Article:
The Galerucella of the elm (Galerucella luteola Muller) is a small beetle belonging to the Chrysomelidae family.
From a systematic point of view, it belongs to the Eukaryota Domain, Animalia Kingdom, Subgenus Eumetazoa, Bilateria Branch, Phylum Arthropoda, Subphylum Tracheata, Superclass Hexapoda, Class Insecta, Subclass Pterygota, Cohort Endopterygota, Superorder Oligoneoptera, Section Coleopteroidea, Coleoptera Order, Suborder Polyphaga, Infraorder Cucujiformia, Chrysomeloidea Superfamily, Chrysomelidae Family and then to the Genus Galerucella and to the G. luteola Species.
The terms are synonymous: Xanthogaleruca luteola (O.F. Müller, 1766), Galeruca calmariensis Fabricius, Galeruca xanthomelaena Schr. And Pyrrhalta luteola Müller ..
Geographical Distribution and Habitat –
The Galerucella luteola is a small beetle defoliator, both at the adult stage and as a larva, specific of the Olmo. It is a rather common insect in the western part of the Palearctic region, from Portugal to Central Asia. This species is native to Europe and has been accidentally introduced in North America and Australia. its presence was also detected in Argentina.
The Galerucella of the elm is recognized for having a body of narrow and elongated shape, of ocher yellow color tending to greenish covered with sparse hairs. The head is yellowish, with a triangular spot and the antennas are black. The elytrons have a wide black longitudinal band on the sides. Body length ranges from 6 to 8 mm.
The larvae are green or olive colored with four yellow longitudinal bands and numerous bristles on the back; at maturity the larvae are 9 mm long.
The eggs are elliptic, yellowish in color and are placed in groups, on the lower leaf page and more rarely in the upper one.
Attitude and biological cycle –
The Galerucella luteola completes two to three generations a year and spends the winter as a sheltered adult, generally, in the ground at the foot of the plant and in the anfractuosity of the bark. From these shelters the adults come out in the period around the first half of April and reach the leaves, which they feed by poking them. They then mate and lay on the lower page, an operation that lasts for about a month and the eggs are arranged in groups of 10-30 elements. In a short time the larvae are born which reach maturity within 15-20 days, which are active from the middle of May until June, during which they feed on the leaves, of which they leave intact the veins and the upper epidermis. Pupation generally occurs in the ground, under leaves or debris, but can also take place within bark holes and cracks. The adults begin to flicker in June, with a peak towards the end of the month and the beginning of July and give rise to a second generation that ends with the appearance of the wintering individuals starting from the last half of August. The latter, after a period of trophic activity, take themselves, starting around mid-September, to the hibernation quarters.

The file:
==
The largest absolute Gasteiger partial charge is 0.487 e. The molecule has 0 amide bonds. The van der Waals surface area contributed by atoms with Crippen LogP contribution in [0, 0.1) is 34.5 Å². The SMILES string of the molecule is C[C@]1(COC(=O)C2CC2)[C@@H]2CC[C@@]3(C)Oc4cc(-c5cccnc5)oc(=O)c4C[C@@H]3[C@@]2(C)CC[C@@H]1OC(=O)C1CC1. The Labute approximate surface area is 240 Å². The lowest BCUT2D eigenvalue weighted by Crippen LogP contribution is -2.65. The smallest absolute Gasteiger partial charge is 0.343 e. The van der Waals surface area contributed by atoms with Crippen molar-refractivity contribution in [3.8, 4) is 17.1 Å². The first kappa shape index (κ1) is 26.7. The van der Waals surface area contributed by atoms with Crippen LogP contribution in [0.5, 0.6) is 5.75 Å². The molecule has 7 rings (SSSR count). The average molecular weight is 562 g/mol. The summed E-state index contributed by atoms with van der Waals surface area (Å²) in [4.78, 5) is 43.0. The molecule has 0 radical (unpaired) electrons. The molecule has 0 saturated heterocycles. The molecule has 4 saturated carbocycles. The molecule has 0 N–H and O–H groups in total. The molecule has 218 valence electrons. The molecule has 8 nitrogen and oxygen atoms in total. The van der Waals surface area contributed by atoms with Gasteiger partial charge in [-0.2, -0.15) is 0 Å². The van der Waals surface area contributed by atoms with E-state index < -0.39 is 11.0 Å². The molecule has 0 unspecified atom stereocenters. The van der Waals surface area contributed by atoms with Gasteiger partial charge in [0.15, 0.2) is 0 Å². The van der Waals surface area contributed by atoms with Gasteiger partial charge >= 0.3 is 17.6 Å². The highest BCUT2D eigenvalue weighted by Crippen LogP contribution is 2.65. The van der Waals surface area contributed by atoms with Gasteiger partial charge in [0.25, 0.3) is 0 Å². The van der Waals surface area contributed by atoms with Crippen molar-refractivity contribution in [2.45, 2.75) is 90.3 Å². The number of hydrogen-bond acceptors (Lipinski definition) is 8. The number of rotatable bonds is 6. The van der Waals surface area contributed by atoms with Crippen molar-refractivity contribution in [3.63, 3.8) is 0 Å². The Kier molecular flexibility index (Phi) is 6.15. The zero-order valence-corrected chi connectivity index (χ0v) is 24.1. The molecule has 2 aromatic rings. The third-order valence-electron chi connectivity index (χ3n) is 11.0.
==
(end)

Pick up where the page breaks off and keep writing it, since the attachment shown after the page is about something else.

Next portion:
In favorable weather conditions you can have a third generation that is active in late summer.
The activity of this insect causes damage due both to the adults who eat the flap in sectors, but in a complete way, leaving the leaf more or less pitted, both to the larvae that feed on the leaves leaving intact the veins and the epidermis of the top page.
The affected vegetation dries causing severe vegetative deterioration, especially if the infestation is repeated for several consecutive years, predisposing the plant to attacks by secondary phytophagous (Scolitidi) or diseases such as Grafiosi.
Ecological Role –
The presence of the Galerucella of the elm determines a series of damages related to the various stages of the insect and to the overlapping of the generations. The period of harmfulness is particularly long, following the overlap of the two generations due to the prolonged period of oviposition, damaging the plant from the first half of April until September when the adults, who are going to hibernate, cease to feed.
In the presence of this insect it is possible to intervene in the urban environment by resorting to the distribution of pyrethroids when 25% of the leaves are damaged. Against young larvae one can intervene with Bacillus thuringiensis var. tenebrionis.
In any case the chemical fight against Galerucella luteola is carried out only in case of strong attacks, also to avoid the much more serious indirect damages consequent to the infestation, such as the attack of the Scolitidi or of the Grafiosi.
The treatments are aimed at the larvae; success depends very much on the timeliness of execution and the earliness of the intervention and especially if carried out on young larvae.
– Wikipedia, the free encyclopedia.
– Russo G., 1976. Agrarian Entomology. Special Part. Liguori Editore, Naples.
– Tremblay E., 1997. Applied entomology. Liguori Editore, Naples.